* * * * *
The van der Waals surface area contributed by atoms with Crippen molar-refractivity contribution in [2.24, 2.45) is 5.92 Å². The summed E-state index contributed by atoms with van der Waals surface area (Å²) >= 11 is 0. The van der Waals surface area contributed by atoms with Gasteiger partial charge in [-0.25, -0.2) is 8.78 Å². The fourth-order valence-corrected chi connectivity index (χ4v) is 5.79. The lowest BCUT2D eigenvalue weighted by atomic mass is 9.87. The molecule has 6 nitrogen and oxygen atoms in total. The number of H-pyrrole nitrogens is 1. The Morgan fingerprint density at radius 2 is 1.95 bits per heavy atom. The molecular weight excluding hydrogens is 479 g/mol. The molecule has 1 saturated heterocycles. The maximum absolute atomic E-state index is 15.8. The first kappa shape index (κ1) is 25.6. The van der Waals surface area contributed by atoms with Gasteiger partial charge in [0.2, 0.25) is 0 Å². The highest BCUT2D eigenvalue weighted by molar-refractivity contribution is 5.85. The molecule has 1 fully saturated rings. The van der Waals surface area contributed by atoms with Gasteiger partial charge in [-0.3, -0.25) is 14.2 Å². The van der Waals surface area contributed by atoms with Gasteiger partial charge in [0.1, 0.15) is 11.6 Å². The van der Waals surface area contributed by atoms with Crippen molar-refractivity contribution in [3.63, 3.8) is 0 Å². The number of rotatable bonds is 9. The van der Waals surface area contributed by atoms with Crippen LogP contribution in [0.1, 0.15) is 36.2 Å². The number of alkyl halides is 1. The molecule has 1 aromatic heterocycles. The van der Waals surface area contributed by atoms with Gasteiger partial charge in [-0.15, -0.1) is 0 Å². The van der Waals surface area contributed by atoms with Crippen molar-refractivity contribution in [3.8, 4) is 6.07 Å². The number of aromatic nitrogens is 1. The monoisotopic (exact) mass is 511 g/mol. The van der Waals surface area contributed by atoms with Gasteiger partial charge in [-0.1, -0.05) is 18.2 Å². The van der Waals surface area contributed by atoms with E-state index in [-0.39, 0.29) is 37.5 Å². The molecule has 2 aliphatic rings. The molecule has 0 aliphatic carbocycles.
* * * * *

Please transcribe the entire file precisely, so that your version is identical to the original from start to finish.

The van der Waals surface area contributed by atoms with Crippen molar-refractivity contribution in [2.24, 2.45) is 5.92 Å². The summed E-state index contributed by atoms with van der Waals surface area (Å²) >= 11 is 0. The van der Waals surface area contributed by atoms with Gasteiger partial charge in [-0.25, -0.2) is 8.78 Å². The fourth-order valence-corrected chi connectivity index (χ4v) is 5.79. The lowest BCUT2D eigenvalue weighted by atomic mass is 9.87. The molecule has 6 nitrogen and oxygen atoms in total. The number of H-pyrrole nitrogens is 1. The Morgan fingerprint density at radius 2 is 1.95 bits per heavy atom. The molecular weight excluding hydrogens is 479 g/mol. The molecule has 1 saturated heterocycles. The maximum absolute atomic E-state index is 15.8. The first kappa shape index (κ1) is 25.6. The van der Waals surface area contributed by atoms with Gasteiger partial charge in [0.2, 0.25) is 0 Å². The highest BCUT2D eigenvalue weighted by molar-refractivity contribution is 5.85. The molecule has 1 fully saturated rings. The van der Waals surface area contributed by atoms with Gasteiger partial charge in [-0.3, -0.25) is 14.2 Å². The van der Waals surface area contributed by atoms with Gasteiger partial charge in [0.1, 0.15) is 11.6 Å². The van der Waals surface area contributed by atoms with Crippen molar-refractivity contribution in [3.63, 3.8) is 0 Å². The number of rotatable bonds is 9. The van der Waals surface area contributed by atoms with Crippen LogP contribution in [0.1, 0.15) is 36.2 Å². The number of alkyl halides is 1. The molecule has 1 aromatic heterocycles. The van der Waals surface area contributed by atoms with Gasteiger partial charge in [-0.15, -0.1) is 0 Å². The van der Waals surface area contributed by atoms with Crippen molar-refractivity contribution in [3.8, 4) is 6.07 Å². The number of aromatic nitrogens is 1. The monoisotopic (exact) mass is 511 g/mol. The van der Waals surface area contributed by atoms with Gasteiger partial charge in [-0.1, -0.05) is 18.2 Å². The van der Waals surface area contributed by atoms with E-state index in [-0.39, 0.29) is 37.5 Å². The molecule has 2 aliphatic rings. The molecule has 0 aliphatic carbocycles.